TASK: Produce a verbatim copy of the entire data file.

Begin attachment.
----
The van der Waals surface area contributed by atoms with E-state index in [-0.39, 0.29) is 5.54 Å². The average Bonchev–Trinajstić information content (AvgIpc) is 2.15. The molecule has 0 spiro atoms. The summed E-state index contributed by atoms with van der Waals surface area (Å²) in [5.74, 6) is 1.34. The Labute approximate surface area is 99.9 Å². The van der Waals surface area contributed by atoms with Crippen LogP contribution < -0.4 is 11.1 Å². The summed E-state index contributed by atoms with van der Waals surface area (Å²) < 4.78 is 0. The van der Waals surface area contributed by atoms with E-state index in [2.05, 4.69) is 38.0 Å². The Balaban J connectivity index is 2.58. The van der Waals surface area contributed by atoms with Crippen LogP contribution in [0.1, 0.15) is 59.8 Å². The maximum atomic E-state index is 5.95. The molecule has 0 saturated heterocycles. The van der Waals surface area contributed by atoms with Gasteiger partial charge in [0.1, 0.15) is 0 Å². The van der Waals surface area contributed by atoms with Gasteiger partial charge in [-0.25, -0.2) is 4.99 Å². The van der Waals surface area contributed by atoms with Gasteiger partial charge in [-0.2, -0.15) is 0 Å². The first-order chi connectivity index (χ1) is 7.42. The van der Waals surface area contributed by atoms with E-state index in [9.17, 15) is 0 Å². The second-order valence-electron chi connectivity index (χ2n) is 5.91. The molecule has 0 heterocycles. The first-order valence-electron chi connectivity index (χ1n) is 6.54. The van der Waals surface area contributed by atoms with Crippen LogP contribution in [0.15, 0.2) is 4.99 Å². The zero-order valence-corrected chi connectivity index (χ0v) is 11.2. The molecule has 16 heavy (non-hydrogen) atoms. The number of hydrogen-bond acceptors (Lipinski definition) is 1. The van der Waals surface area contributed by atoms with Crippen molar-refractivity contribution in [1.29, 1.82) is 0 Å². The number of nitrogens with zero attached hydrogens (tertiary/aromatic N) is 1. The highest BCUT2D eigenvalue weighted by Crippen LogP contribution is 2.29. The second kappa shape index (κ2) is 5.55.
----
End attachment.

The van der Waals surface area contributed by atoms with E-state index in [-0.39, 0.29) is 5.54 Å². The average Bonchev–Trinajstić information content (AvgIpc) is 2.15. The molecule has 0 spiro atoms. The summed E-state index contributed by atoms with van der Waals surface area (Å²) in [5.74, 6) is 1.34. The Labute approximate surface area is 99.9 Å². The van der Waals surface area contributed by atoms with Crippen LogP contribution < -0.4 is 11.1 Å². The summed E-state index contributed by atoms with van der Waals surface area (Å²) < 4.78 is 0. The van der Waals surface area contributed by atoms with E-state index in [2.05, 4.69) is 38.0 Å². The Balaban J connectivity index is 2.58. The van der Waals surface area contributed by atoms with Crippen LogP contribution in [0.1, 0.15) is 59.8 Å². The maximum atomic E-state index is 5.95. The molecule has 0 saturated heterocycles. The van der Waals surface area contributed by atoms with Gasteiger partial charge in [0.1, 0.15) is 0 Å². The van der Waals surface area contributed by atoms with Gasteiger partial charge in [-0.25, -0.2) is 4.99 Å². The van der Waals surface area contributed by atoms with Gasteiger partial charge in [-0.2, -0.15) is 0 Å². The first-order chi connectivity index (χ1) is 7.42. The van der Waals surface area contributed by atoms with E-state index in [9.17, 15) is 0 Å². The second-order valence-electron chi connectivity index (χ2n) is 5.91. The molecule has 0 heterocycles. The first-order valence-electron chi connectivity index (χ1n) is 6.54. The van der Waals surface area contributed by atoms with Crippen LogP contribution in [0.15, 0.2) is 4.99 Å². The zero-order valence-corrected chi connectivity index (χ0v) is 11.2. The molecule has 16 heavy (non-hydrogen) atoms. The number of hydrogen-bond acceptors (Lipinski definition) is 1. The van der Waals surface area contributed by atoms with Crippen molar-refractivity contribution in [1.29, 1.82) is 0 Å². The number of nitrogens with zero attached hydrogens (tertiary/aromatic N) is 1. The highest BCUT2D eigenvalue weighted by Crippen LogP contribution is 2.29. The second kappa shape index (κ2) is 5.55.